6th May, 2022


This post expands on the Progression section of the chapter named Exercise Prescription, at page number 376 of the book Conditioning for Strength and Human Performance. Autoregulation is a concept that is not described by any of the books in my reference library.

Defining failure

In the context of resistance training, failure can mean different things. In the textbook which this post expands, and even in the scientific literature, failure is often not defined and what it means is unclear. I propose the following two definitions:

Muscular failure is when the lifter accumulates enough acute fatigue to be unable to complete another repetition of a given exercise. It is the point where, despite the greatest effort, the athlete is unable to meet and overcome the demands of the exercise, causing an involuntary set endpoint (Steele, Fisher, et al., 2017). This means that the lifter would be unable to complete any more repetitions even if he tried, because the physiological exhaustion of biochemical resources in the neuromuscular system makes concentric contraction impossible.

Technical failure is when the athlete accumulates enough acute fatigue to be unable to complete another repetition of a given exercise without compromising technique. This kind of failure is the reference landmark that I utilize when prescribing intensity. In this context, technical 1-RM is defined as the heaviest weight the lifter can lift for one repetition for a given exercise with perfect technique.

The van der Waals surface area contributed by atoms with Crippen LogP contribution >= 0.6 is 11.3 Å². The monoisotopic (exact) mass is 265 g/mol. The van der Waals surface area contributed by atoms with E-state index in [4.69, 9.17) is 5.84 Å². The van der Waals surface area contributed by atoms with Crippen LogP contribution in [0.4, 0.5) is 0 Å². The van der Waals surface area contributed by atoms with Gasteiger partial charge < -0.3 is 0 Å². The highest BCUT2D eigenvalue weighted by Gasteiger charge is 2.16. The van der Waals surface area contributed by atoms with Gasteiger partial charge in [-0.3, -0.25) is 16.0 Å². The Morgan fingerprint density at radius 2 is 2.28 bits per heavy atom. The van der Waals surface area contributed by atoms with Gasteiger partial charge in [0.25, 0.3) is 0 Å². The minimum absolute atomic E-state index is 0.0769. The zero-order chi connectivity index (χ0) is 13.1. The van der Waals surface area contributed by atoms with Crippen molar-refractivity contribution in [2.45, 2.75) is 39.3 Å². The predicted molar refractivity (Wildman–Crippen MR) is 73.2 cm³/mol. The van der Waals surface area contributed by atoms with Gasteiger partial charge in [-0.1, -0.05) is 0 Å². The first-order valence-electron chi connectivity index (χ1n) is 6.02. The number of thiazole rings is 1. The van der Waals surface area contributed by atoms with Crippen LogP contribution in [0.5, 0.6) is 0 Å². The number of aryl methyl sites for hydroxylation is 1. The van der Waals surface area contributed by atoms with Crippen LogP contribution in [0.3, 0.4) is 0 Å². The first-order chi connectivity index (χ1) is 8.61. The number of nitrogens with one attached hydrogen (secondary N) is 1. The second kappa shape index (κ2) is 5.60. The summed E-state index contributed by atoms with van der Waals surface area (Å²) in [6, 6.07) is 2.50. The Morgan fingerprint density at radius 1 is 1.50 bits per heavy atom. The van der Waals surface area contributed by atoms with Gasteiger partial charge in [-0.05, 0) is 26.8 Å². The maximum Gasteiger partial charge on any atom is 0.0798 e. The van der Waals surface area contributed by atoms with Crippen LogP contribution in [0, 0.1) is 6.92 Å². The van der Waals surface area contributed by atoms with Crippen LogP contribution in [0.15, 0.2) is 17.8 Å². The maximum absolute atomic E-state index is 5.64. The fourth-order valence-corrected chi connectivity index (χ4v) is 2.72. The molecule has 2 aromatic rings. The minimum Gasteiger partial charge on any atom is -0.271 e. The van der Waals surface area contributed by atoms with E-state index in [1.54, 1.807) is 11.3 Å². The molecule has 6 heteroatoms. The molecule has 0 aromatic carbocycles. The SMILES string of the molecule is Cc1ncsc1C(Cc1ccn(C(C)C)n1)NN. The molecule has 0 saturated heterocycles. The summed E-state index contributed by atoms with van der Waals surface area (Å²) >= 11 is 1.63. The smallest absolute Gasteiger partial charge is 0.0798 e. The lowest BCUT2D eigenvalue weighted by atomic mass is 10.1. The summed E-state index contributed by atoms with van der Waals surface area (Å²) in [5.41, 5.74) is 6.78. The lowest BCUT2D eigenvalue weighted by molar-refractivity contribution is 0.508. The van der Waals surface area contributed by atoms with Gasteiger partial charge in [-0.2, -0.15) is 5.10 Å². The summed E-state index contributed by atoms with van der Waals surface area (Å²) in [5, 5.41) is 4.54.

Technical failure is the kind of failure I use as reference point for my training. Training within technical failure boundaries allows me to make sure that all the repetitions performed utilize the same technique, without compensatory movements involving muscles that are not intentionally targeted. When I look at my logs I can be certain that every repetition in my previous workouts was a good repetition, and that my ability to track progress is reliable.

Proximity to failure

Chronic fatigue happens when the athlete is unable to recover from the training stimulus and results in, among other symptoms, a decrease in performance (Bompa & Haff, 2009). Reaching failure causes unsustainable amounts of fatigue (Ramos-Campo et al. 2021), training to failure repeatedly and consistently should be avoided, while rarely and carefully training to failure is acceptable. If the trainee is a strength athlete, carefully planning training to failure is necessary.

While strength adaptations (hypertrophy, maximal strength, rate of force development) can be maximized by reaching failure (Fisher et al., 2011), training in its close proximity confers a similar degree of adaptations without the large amount of fatigue (Grgic et al., 2022). Training in close proximity to failure allows the athlete to keep acute fatigue from becoming chronic, and to train more frequently, accumulating more training volume in the mesocycle.

Prescribing intensity and proximity to failure

Proximity to failure can be expressed as percentage of 1-RM. Methods of prescribing intensity based on percentages of 1-RM are inaccurate because they assume the athlete’s performance is stable and that the athlete can perform equally as good at any time. Anyone who has trained in any sport must have experienced their performance being inexplicably better or worse than expected. This is because there is a large amount of day-to-day and intra-day variation, that goes beyond the training session and program.